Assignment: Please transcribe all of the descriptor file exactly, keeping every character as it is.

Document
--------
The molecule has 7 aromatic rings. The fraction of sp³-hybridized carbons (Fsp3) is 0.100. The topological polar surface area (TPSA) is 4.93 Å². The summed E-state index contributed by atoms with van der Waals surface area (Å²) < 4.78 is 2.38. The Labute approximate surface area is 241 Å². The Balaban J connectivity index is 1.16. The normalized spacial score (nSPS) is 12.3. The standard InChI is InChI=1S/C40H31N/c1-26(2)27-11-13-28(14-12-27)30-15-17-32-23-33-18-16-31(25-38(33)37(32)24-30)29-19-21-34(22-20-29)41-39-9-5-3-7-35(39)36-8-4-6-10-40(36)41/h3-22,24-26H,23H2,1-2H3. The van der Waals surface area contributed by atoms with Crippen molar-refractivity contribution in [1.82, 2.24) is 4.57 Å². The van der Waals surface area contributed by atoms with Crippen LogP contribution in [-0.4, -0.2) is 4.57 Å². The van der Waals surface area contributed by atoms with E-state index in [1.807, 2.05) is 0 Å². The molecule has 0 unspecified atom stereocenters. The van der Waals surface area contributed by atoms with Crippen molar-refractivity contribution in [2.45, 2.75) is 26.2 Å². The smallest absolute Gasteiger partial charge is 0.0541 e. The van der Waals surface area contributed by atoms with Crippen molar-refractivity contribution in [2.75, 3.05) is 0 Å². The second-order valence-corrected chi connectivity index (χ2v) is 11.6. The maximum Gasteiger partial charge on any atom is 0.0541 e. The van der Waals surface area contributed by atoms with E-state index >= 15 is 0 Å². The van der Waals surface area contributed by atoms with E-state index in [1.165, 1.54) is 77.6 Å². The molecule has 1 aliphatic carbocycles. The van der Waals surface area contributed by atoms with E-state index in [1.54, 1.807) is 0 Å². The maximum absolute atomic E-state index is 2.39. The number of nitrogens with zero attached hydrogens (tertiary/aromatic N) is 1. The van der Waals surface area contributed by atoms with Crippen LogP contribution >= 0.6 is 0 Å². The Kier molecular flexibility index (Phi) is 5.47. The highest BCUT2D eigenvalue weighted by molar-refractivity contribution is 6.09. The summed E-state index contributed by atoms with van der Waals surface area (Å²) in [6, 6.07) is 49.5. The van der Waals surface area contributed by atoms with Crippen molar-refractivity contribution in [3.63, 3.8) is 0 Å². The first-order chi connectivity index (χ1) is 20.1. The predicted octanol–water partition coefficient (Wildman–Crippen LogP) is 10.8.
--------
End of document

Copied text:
The molecule has 7 aromatic rings. The fraction of sp³-hybridized carbons (Fsp3) is 0.100. The topological polar surface area (TPSA) is 4.93 Å². The summed E-state index contributed by atoms with van der Waals surface area (Å²) < 4.78 is 2.38. The Labute approximate surface area is 241 Å². The Balaban J connectivity index is 1.16. The normalized spacial score (nSPS) is 12.3. The standard InChI is InChI=1S/C40H31N/c1-26(2)27-11-13-28(14-12-27)30-15-17-32-23-33-18-16-31(25-38(33)37(32)24-30)29-19-21-34(22-20-29)41-39-9-5-3-7-35(39)36-8-4-6-10-40(36)41/h3-22,24-26H,23H2,1-2H3. The van der Waals surface area contributed by atoms with Crippen molar-refractivity contribution in [1.82, 2.24) is 4.57 Å². The van der Waals surface area contributed by atoms with Crippen LogP contribution in [-0.4, -0.2) is 4.57 Å². The van der Waals surface area contributed by atoms with E-state index in [1.807, 2.05) is 0 Å². The molecule has 0 unspecified atom stereocenters. The van der Waals surface area contributed by atoms with Crippen molar-refractivity contribution in [2.45, 2.75) is 26.2 Å². The smallest absolute Gasteiger partial charge is 0.0541 e. The van der Waals surface area contributed by atoms with Crippen molar-refractivity contribution in [2.75, 3.05) is 0 Å². The second-order valence-corrected chi connectivity index (χ2v) is 11.6. The maximum Gasteiger partial charge on any atom is 0.0541 e. The van der Waals surface area contributed by atoms with E-state index >= 15 is 0 Å². The van der Waals surface area contributed by atoms with E-state index in [1.165, 1.54) is 77.6 Å². The molecule has 1 aliphatic carbocycles. The van der Waals surface area contributed by atoms with E-state index in [1.54, 1.807) is 0 Å². The maximum absolute atomic E-state index is 2.39. The number of nitrogens with zero attached hydrogens (tertiary/aromatic N) is 1. The van der Waals surface area contributed by atoms with Crippen LogP contribution >= 0.6 is 0 Å². The Kier molecular flexibility index (Phi) is 5.47. The highest BCUT2D eigenvalue weighted by molar-refractivity contribution is 6.09. The summed E-state index contributed by atoms with van der Waals surface area (Å²) in [6, 6.07) is 49.5. The van der Waals surface area contributed by atoms with Crippen molar-refractivity contribution in [3.63, 3.8) is 0 Å². The first-order chi connectivity index (χ1) is 20.1. The predicted octanol–water partition coefficient (Wildman–Crippen LogP) is 10.8.